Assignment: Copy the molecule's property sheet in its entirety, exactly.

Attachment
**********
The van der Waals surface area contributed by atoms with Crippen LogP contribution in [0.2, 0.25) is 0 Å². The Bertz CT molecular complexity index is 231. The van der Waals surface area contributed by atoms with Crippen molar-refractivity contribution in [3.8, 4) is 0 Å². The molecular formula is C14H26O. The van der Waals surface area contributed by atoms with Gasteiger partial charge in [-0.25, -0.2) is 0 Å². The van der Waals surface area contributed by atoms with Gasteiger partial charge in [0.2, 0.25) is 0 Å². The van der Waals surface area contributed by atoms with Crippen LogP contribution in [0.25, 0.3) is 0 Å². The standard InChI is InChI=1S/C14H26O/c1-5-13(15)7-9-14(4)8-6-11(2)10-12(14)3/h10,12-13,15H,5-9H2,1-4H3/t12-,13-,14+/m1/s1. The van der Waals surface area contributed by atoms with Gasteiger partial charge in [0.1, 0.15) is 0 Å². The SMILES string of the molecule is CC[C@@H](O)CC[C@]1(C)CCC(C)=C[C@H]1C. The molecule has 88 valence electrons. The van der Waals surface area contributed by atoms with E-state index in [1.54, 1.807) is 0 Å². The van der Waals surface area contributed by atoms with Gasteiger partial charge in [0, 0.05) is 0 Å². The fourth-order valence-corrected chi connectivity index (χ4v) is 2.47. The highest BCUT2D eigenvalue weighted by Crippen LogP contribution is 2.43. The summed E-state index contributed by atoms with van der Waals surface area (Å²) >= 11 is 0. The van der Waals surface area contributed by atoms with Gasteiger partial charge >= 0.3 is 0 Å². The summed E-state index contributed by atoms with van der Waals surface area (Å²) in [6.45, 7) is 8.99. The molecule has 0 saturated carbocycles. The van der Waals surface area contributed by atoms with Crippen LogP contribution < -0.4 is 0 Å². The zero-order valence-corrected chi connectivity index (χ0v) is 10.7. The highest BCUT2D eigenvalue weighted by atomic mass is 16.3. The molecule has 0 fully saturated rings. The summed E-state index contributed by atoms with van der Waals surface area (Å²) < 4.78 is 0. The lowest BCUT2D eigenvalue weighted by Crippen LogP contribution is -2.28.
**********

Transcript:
The van der Waals surface area contributed by atoms with Crippen LogP contribution in [0.2, 0.25) is 0 Å². The Bertz CT molecular complexity index is 231. The van der Waals surface area contributed by atoms with Crippen molar-refractivity contribution in [3.8, 4) is 0 Å². The molecular formula is C14H26O. The van der Waals surface area contributed by atoms with Gasteiger partial charge in [-0.25, -0.2) is 0 Å². The van der Waals surface area contributed by atoms with Gasteiger partial charge in [0.2, 0.25) is 0 Å². The van der Waals surface area contributed by atoms with Crippen LogP contribution in [0.25, 0.3) is 0 Å². The standard InChI is InChI=1S/C14H26O/c1-5-13(15)7-9-14(4)8-6-11(2)10-12(14)3/h10,12-13,15H,5-9H2,1-4H3/t12-,13-,14+/m1/s1. The van der Waals surface area contributed by atoms with Gasteiger partial charge in [0.1, 0.15) is 0 Å². The SMILES string of the molecule is CC[C@@H](O)CC[C@]1(C)CCC(C)=C[C@H]1C. The molecule has 88 valence electrons. The van der Waals surface area contributed by atoms with E-state index in [1.54, 1.807) is 0 Å². The van der Waals surface area contributed by atoms with Gasteiger partial charge in [0, 0.05) is 0 Å². The fourth-order valence-corrected chi connectivity index (χ4v) is 2.47. The highest BCUT2D eigenvalue weighted by Crippen LogP contribution is 2.43. The summed E-state index contributed by atoms with van der Waals surface area (Å²) >= 11 is 0. The van der Waals surface area contributed by atoms with Gasteiger partial charge >= 0.3 is 0 Å². The summed E-state index contributed by atoms with van der Waals surface area (Å²) in [6.45, 7) is 8.99. The molecule has 0 saturated carbocycles. The van der Waals surface area contributed by atoms with Crippen LogP contribution < -0.4 is 0 Å². The zero-order valence-corrected chi connectivity index (χ0v) is 10.7. The highest BCUT2D eigenvalue weighted by atomic mass is 16.3. The molecule has 0 fully saturated rings. The summed E-state index contributed by atoms with van der Waals surface area (Å²) < 4.78 is 0. The lowest BCUT2D eigenvalue weighted by Crippen LogP contribution is -2.28.